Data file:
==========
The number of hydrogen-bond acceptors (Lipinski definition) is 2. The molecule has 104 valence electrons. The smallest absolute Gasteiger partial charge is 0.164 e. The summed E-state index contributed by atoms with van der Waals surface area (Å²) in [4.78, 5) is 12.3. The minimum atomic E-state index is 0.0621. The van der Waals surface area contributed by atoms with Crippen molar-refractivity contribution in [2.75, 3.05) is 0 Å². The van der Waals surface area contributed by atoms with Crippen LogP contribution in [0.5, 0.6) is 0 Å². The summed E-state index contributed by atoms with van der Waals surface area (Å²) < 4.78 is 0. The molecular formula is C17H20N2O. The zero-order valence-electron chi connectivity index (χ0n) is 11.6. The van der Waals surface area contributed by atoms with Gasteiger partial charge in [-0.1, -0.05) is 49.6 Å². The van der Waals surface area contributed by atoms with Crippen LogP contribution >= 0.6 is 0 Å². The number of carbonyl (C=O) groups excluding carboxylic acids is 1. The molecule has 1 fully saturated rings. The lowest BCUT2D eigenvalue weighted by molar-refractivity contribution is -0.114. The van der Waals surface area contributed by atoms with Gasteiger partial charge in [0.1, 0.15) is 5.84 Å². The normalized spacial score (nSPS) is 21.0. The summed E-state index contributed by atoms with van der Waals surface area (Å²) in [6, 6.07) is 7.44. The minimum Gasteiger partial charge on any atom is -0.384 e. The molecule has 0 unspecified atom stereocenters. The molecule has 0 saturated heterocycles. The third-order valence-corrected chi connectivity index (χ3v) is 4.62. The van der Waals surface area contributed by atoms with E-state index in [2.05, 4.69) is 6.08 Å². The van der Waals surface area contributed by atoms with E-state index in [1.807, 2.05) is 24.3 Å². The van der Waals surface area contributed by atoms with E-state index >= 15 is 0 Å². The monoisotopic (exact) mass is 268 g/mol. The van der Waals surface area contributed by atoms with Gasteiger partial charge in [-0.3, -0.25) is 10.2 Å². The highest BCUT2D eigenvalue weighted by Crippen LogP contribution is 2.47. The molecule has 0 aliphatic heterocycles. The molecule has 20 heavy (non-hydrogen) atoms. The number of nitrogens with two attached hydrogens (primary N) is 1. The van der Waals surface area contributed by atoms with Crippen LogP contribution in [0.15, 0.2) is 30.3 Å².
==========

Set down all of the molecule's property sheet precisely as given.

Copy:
The number of hydrogen-bond acceptors (Lipinski definition) is 2. The molecule has 104 valence electrons. The smallest absolute Gasteiger partial charge is 0.164 e. The summed E-state index contributed by atoms with van der Waals surface area (Å²) in [4.78, 5) is 12.3. The minimum atomic E-state index is 0.0621. The van der Waals surface area contributed by atoms with Crippen molar-refractivity contribution in [2.75, 3.05) is 0 Å². The van der Waals surface area contributed by atoms with Crippen LogP contribution in [0.5, 0.6) is 0 Å². The summed E-state index contributed by atoms with van der Waals surface area (Å²) < 4.78 is 0. The molecular formula is C17H20N2O. The zero-order valence-electron chi connectivity index (χ0n) is 11.6. The van der Waals surface area contributed by atoms with Gasteiger partial charge in [-0.1, -0.05) is 49.6 Å². The van der Waals surface area contributed by atoms with Crippen LogP contribution >= 0.6 is 0 Å². The number of carbonyl (C=O) groups excluding carboxylic acids is 1. The molecule has 1 fully saturated rings. The lowest BCUT2D eigenvalue weighted by molar-refractivity contribution is -0.114. The van der Waals surface area contributed by atoms with Gasteiger partial charge in [0.1, 0.15) is 5.84 Å². The normalized spacial score (nSPS) is 21.0. The summed E-state index contributed by atoms with van der Waals surface area (Å²) in [6, 6.07) is 7.44. The minimum Gasteiger partial charge on any atom is -0.384 e. The molecule has 0 unspecified atom stereocenters. The molecule has 0 saturated heterocycles. The third-order valence-corrected chi connectivity index (χ3v) is 4.62. The van der Waals surface area contributed by atoms with E-state index in [2.05, 4.69) is 6.08 Å². The van der Waals surface area contributed by atoms with E-state index in [1.807, 2.05) is 24.3 Å². The van der Waals surface area contributed by atoms with E-state index >= 15 is 0 Å². The monoisotopic (exact) mass is 268 g/mol. The van der Waals surface area contributed by atoms with Gasteiger partial charge in [-0.3, -0.25) is 10.2 Å². The highest BCUT2D eigenvalue weighted by Crippen LogP contribution is 2.47. The molecule has 0 aliphatic heterocycles. The molecule has 20 heavy (non-hydrogen) atoms. The number of nitrogens with two attached hydrogens (primary N) is 1. The van der Waals surface area contributed by atoms with Crippen LogP contribution in [0.15, 0.2) is 30.3 Å².